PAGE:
The Heroines

Ida McClure Stucky

is honored with a Medium Bench from John J. Stucky.

Learning was easy for our father; he spent a lifetime educating himself. He loved to learn. His joy in education was self-improvement and self-satisfaction.

Learning was not as easy for our mother. She saw education as a commodity that could improve our lives. Both Mother and Dad had eighth grade formal educations. Both had grown up "church mouse" poor. She was determined that things would be better for her twin sons, John and Joe. Education could change the tenant philosophy that had plagued the families for generations. She told us that we were going to college. We were repeating it when we were five years old. We learned very early that something was expected of us and that negotiation was not an option.

Ida McClure Stucky was a practical woman. She was a master at making something out of nothing. Our first shoes were sewn out of the tongues of Dad's worn out boots. She was a competent seamstress. She made all of our clothes when we were small, and all of her own. This was done on her Montgomery Ward treadle machine; there was no electricity.

Her flower and vegetable gardens were visited yearly by classes sponsored by the Extension Agency. Her windmill pumped into her gardens from May to October. We have said, in jest, that we were 20 years old before we knew that vegetables came in cans. All of hers were put into jars for the winter.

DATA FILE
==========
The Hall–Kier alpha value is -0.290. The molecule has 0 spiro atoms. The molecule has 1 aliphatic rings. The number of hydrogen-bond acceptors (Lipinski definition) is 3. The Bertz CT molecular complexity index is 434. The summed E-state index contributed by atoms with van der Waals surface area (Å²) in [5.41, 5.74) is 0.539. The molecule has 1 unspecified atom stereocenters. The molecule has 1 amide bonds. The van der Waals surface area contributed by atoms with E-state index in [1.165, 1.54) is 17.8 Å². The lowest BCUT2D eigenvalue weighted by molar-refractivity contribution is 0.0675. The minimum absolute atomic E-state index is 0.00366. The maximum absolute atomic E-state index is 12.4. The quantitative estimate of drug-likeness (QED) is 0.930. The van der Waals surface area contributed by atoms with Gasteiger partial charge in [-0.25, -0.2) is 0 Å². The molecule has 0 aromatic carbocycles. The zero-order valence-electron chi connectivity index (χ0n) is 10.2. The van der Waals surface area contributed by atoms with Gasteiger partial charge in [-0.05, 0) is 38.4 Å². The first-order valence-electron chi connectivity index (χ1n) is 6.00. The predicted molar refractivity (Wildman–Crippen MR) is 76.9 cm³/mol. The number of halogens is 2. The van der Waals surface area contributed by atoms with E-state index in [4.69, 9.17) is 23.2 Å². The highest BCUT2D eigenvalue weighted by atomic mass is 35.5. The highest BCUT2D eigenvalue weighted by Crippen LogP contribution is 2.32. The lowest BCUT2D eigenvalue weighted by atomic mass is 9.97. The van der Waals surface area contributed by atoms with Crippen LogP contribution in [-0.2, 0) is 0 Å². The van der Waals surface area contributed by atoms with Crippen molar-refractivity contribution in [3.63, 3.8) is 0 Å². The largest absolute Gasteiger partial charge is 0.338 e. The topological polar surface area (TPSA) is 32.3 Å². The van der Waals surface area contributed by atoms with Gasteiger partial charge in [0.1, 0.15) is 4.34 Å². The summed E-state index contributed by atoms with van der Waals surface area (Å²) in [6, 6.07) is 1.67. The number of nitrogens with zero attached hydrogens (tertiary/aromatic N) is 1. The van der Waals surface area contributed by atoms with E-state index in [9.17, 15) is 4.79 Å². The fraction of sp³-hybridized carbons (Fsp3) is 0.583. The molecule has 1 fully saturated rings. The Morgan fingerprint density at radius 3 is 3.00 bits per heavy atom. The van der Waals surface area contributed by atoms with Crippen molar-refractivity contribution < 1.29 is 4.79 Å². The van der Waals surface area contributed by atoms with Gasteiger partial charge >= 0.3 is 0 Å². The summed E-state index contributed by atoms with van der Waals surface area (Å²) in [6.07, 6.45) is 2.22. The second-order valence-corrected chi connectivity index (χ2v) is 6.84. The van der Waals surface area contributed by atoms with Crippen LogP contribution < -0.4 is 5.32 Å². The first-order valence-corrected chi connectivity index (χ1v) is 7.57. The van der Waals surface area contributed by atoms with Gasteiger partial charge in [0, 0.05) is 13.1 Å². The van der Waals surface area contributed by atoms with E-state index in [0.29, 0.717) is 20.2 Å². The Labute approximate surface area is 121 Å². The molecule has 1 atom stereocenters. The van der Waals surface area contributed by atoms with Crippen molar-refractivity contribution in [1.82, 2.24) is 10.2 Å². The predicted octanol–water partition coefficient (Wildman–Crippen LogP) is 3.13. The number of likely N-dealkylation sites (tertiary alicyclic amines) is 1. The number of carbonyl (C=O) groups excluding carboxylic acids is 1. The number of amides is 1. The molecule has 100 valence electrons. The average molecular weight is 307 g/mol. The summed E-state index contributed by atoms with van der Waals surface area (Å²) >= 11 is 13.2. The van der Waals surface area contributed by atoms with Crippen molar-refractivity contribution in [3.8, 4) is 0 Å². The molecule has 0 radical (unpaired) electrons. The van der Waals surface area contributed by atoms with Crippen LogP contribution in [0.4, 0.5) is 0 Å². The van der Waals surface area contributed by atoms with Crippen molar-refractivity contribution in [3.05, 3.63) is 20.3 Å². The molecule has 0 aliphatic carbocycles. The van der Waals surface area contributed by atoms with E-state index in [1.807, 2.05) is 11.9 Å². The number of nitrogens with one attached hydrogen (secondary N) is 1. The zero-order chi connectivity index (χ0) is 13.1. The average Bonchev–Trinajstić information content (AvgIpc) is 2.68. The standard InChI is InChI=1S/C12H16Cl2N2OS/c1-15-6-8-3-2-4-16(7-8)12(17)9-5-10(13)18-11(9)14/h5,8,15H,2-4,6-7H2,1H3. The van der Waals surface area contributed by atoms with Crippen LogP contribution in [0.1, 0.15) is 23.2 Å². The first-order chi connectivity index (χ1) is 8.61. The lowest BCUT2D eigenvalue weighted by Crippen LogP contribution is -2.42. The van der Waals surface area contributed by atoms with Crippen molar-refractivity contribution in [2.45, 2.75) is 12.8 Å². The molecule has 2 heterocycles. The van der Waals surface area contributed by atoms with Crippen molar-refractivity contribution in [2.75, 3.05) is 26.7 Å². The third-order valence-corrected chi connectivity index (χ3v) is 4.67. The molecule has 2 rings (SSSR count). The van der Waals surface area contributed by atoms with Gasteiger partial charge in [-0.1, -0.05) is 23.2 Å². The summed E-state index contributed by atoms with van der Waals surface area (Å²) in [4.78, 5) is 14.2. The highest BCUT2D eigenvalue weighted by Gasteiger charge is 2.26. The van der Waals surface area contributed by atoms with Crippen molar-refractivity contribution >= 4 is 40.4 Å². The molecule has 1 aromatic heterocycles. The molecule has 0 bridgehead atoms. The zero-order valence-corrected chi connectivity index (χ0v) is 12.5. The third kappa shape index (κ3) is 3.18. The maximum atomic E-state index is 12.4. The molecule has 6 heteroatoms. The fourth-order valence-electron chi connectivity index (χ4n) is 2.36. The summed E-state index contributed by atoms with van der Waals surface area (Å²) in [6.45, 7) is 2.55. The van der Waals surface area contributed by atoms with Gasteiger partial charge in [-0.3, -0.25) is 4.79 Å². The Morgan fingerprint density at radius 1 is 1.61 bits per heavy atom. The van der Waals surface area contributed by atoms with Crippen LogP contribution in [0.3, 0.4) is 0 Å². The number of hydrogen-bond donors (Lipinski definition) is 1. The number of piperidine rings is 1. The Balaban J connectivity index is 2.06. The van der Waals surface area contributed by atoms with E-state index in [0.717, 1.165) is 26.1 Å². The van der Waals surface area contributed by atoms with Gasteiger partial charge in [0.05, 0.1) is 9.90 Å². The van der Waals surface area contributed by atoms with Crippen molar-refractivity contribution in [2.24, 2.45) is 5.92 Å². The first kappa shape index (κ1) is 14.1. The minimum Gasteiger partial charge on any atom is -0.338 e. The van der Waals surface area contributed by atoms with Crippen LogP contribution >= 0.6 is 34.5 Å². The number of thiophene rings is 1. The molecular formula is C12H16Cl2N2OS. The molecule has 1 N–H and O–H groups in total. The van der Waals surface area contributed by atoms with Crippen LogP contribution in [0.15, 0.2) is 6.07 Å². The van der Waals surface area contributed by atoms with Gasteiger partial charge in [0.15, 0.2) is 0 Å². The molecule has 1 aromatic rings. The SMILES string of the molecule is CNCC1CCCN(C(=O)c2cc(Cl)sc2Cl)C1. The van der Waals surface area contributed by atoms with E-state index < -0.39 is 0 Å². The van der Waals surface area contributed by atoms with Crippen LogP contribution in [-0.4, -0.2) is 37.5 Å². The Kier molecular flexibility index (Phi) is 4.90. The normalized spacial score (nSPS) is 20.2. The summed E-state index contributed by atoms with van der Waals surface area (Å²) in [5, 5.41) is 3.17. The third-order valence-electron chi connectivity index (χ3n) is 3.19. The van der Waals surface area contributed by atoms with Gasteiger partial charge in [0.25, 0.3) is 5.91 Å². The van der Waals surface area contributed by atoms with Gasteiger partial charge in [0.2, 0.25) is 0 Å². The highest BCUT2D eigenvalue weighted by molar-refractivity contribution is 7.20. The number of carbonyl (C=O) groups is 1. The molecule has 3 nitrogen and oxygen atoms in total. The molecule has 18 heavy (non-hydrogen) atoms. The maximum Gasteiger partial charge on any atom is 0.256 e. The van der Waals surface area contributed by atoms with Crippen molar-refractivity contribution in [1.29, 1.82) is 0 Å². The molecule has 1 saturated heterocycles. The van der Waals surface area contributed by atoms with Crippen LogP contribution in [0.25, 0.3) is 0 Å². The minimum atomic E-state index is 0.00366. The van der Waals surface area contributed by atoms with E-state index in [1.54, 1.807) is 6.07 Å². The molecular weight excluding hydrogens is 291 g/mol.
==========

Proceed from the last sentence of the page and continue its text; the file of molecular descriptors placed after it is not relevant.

She lost her baby, our younger brother, when he was 20 months old. It was 48 hours from his beginning illness until his death. It was one of the few times that I remember seeing her cry. We were four years old but this made her even more determined that our lives would be different.

She was a God and Country woman, a 100% American. It was her nature to be loyal without question. Although her life had not been easy, she believed in America and that America was filled with opportunity for those who were prepared. Her church was very important to her. A window in the church honors her lifetime of service as a Cradle Roll teacher.

As she grew older, her love of life and of living things never left her. Her perfect roses, irises, and other flowers decorated her yard and her home.

Finally, on an evening in November, 1985, as we stood by her bed, she asked that we stand so that she could see both of us together. Having seen us together, she closed her eyes. We had lost our mother. America had lost a pioneer.

August 31, 1998